Another fun sighting were the pair of Burrowing Owls sitting on the top of tombstones in the cemetery next to the San Xavier del Bac Mission on the Tohono O'odham Nation just west of Tucson. This is a well-known location for seeing these birds, but while I was walking along the road there, a couple tribal policeman told me it wasn't allowed, so I wasn't able to stay long. I had been told not to enter the cemetery, but apparently birders shouldn't even walk the area.

The Audubon Research Ranch is a great place where I was able to spend the night. Acorn Woodpeckers, Botteri's Sparrows, and Cassin's Kingbirds were some of the fun birds there, and I was able to start my morning off there with a nice male Vermilion Flycatcher. Hundreds of studies have been published from research conducted here on the ecology of desert grasslands--its a fabulous place where I was also able to see a stock tank filled with tadpoles and emerging baby spadefoot toads.

I was able to slip out of meetings in Sierra Vista for an hour to visit Beatty's Miller Canyon Guest Ranch, a well-known hummingbird Mecca, where the high-point was a stunning male White-eared Hummingbird, a Mexican species that can regularly be found here but almost nowhere else in the United States. Thanks to Sheri Williamson of the Southeastern Arizona Bird Observatory for accompanying me to this place and introducing me to the hundreds of hummingbirds swarming about the feeders there.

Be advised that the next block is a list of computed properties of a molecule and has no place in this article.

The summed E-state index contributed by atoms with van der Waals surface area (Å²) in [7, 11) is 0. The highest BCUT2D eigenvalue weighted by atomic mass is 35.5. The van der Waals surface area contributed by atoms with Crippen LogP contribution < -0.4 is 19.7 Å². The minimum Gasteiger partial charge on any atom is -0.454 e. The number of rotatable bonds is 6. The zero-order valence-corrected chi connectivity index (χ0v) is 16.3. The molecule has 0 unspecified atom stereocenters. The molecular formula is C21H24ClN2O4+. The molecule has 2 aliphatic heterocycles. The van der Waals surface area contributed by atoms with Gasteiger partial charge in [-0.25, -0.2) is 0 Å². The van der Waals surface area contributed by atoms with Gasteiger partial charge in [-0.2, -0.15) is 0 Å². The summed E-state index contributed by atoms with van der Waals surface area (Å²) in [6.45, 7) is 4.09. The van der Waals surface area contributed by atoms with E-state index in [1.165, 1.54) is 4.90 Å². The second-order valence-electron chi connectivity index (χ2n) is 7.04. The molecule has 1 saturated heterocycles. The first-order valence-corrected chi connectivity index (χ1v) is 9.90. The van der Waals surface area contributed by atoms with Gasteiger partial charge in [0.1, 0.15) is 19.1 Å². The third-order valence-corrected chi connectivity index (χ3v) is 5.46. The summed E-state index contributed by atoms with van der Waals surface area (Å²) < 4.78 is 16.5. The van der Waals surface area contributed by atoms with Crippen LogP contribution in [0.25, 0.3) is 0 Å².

Another highlight of the trip was spending my birthday on the top of the Chiricahua Mountains near the New Mexico border--pretty much the only place north of Mexico where the Mexican Chickadee lives. I was able to find several of these little gray, black, and white birds in the Douglas-Fir forests 12 miles up a dirt road in country that looks a lot more like Montana than typical conceptions of Southeastern Arizona.

But my happiest birding moment came on my last day in Arizona. On my way back to the airport in Tucson, I stopped for a couple early morning hours in Scheelite Canyon on Fort Huachuca, where I hoped to find Mexican Spotted Owls. This is the best-known place to search for these birds, and since I had missed Northern Spotted Owls several times as a kid in Oregon, I was really hoping to find these birds. After hiking almost a mile up the canyon, the guidebook said that the birds most often roost in the righthand canyon fork, and only infrequently use the left fork. However, I had a strong feeling I should take the left fork, and after a couple hundred yards, I was rewarded with a sighting of two Elegant Trogons--a very cool tropical species that nests in the mountain canyons here and throughout Southeastern Arizona. I hadn't seen these birds yet on this trip, so I thought I was getting a great reward for following my hunch to take the left canyon fork.

As I started back down out the left fork of the canyon, I suddenly looked up towards the canyon wall and there was a gorgeous Spotted Owl sitting in the open about 30 yards away. It sat there for 10 minutes, mostly sleeping but occasionally looking around, until I had to leave it there in the early morning sunlight. It was a magical moment in an enchanted place. The drive back to the airport and the plane ride back to Philadelphia were merely a blur after finally seeing one of these great threatened birds.